1. I most often make recipes from Smitten Kitchen's blog. I enjoy Deb's writing and photography. I find that her recipes are detailed enough to let me know how to perform each step without being overly fussy. 101 Cookbooks is much more fussy and uses more specialized ingredients but I love her recipes as well -- I don't follow her as regularly or connect as well to her writing style, although her photographs are beautiful.

                            I use allrecipes.com to get ideas for flavor combinations or very basic recipes that look interesting, but I haven't followed a complete recipe from there in a while. The Simply Recipes blog also has straightforward, uncomplicated food -- I tend to only follow her recipes word-for-word when I need to make something basic, quickly. If I have a little more time to search/think, I'll use her recipes as a jumping off point. tastespotting is wonderful to discover new beautiful blogs.

                            I frequent The Kitchn and Serious Eats for ideas and to procrastinate while I'm at work (along with Chowhound, obvs). I tend to like the user-generated discussion on those sites.

                            1 Reply
                            1. re: calmossimo

                              I am a huge fan of Smitten Kitchen as well. I have not had a bad result yet from using her recipes. I was bummed when she was on her cookbook deadline and wasn't posting as often.

                            2. Just found this website....you all might find something interesting out there


                              1. There are too many to list, but the top of my list is Punk Domestic. Great for pickling, preserving, charcuterie....for almost everything under the sun! I also like Food 52. Reader contest monthly, forums, good recipes and food news. Also, check out Joy the Baker for sweet and savory baked goodies. Enjoy!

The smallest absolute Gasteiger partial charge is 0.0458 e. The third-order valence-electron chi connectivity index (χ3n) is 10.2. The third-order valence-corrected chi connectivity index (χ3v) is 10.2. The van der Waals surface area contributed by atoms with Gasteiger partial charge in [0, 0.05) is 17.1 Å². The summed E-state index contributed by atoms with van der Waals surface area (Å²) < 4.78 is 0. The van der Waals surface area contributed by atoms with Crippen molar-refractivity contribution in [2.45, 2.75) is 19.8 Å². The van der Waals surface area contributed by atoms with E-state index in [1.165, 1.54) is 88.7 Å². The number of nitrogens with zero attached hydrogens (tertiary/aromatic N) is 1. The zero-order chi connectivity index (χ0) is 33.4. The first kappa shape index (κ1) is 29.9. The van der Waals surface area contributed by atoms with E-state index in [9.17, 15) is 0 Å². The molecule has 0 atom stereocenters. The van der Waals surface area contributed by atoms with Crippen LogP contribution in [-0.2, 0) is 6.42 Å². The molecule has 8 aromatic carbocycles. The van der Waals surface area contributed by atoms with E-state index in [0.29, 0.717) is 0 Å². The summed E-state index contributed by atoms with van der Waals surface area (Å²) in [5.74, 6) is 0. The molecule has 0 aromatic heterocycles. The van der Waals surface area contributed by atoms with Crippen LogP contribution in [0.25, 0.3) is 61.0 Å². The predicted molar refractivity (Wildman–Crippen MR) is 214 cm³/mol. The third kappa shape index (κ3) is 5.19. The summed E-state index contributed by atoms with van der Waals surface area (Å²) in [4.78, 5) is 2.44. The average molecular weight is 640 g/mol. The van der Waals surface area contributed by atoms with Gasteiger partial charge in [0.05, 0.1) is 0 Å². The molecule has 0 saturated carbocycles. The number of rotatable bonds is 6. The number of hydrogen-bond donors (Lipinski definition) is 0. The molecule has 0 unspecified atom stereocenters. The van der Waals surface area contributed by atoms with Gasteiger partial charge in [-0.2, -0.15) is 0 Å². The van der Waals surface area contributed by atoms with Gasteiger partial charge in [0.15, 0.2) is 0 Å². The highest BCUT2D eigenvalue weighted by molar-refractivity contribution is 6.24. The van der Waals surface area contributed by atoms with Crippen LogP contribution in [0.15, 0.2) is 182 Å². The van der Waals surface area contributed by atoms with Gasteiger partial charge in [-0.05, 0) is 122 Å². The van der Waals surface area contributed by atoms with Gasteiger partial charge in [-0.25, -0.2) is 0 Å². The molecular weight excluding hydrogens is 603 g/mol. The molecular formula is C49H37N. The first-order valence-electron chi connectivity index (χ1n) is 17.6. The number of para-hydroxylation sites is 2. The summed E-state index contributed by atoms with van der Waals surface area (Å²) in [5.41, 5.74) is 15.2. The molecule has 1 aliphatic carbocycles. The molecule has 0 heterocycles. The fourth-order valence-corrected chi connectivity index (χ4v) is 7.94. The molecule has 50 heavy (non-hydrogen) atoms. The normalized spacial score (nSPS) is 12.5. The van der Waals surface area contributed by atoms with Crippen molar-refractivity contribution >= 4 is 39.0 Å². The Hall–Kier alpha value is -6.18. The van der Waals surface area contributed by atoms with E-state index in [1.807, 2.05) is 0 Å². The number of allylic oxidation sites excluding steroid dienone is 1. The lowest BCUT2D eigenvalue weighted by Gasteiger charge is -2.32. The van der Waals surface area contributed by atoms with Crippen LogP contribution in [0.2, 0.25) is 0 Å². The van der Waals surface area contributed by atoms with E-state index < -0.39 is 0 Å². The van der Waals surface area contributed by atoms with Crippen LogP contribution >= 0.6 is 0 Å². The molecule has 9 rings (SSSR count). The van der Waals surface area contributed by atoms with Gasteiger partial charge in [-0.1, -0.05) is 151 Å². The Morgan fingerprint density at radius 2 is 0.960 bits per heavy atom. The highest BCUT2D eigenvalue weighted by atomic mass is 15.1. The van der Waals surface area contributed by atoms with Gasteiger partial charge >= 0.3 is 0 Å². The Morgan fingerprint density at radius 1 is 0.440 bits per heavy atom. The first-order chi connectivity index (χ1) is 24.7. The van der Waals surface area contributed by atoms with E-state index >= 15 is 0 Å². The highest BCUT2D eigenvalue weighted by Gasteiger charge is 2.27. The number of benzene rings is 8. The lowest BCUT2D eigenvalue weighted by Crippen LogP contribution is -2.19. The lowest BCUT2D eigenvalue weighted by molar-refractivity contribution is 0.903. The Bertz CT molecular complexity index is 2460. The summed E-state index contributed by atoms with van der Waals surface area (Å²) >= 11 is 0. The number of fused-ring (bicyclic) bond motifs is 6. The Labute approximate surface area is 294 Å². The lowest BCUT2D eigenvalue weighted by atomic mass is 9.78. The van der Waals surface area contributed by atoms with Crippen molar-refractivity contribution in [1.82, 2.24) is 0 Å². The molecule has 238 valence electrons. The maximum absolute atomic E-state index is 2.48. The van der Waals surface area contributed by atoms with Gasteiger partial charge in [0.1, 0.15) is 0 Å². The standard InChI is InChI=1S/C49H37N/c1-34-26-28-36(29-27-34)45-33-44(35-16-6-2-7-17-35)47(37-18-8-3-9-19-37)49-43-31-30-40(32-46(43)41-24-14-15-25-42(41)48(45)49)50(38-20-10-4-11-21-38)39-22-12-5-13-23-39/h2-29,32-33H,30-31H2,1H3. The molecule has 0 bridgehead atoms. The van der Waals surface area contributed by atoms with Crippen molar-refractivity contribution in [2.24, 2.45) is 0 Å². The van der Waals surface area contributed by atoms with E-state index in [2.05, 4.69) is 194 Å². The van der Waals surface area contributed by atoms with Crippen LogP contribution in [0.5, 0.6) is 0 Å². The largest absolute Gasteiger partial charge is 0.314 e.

1. this is probably my favorite -


                                  I like the way she explains why certain ingredients or techniques work (or don't work) better than alternatives, gives suggestions for substitutions, etc.

                                  1. Leite's Culinaria. Hands down.

                                    1. I forgot to add


                                      So many laughs to be had if you look around.

                                      1 Reply
                                      1. re: twyst

                                        Not exactly a cooking site, but Cake Wrecks is a favorite of mine too.

                                      2. Everyone knows about Tastespotting, right?

                                        I love The Tipsy Baker (it's more than baking). She lives in N. Calif and wrote the book (great!) "Bake the Bread, Buy the Butter." Hated when the book ended; can't wait for the next one. By Jennifer Reese. (It made me want to keep chickens and goats.) (Fantasy only.)

                                        1. I have to put a plug in for eatyourbooks.com. Basically a website that accesses the recipes in YOUR cooking library. That means any cookbooks you own, blogs you follow and magazines you read. Every time I search for a recipe, I find long lost recipes from cookbooks long since forgotten I own. It's a great resource.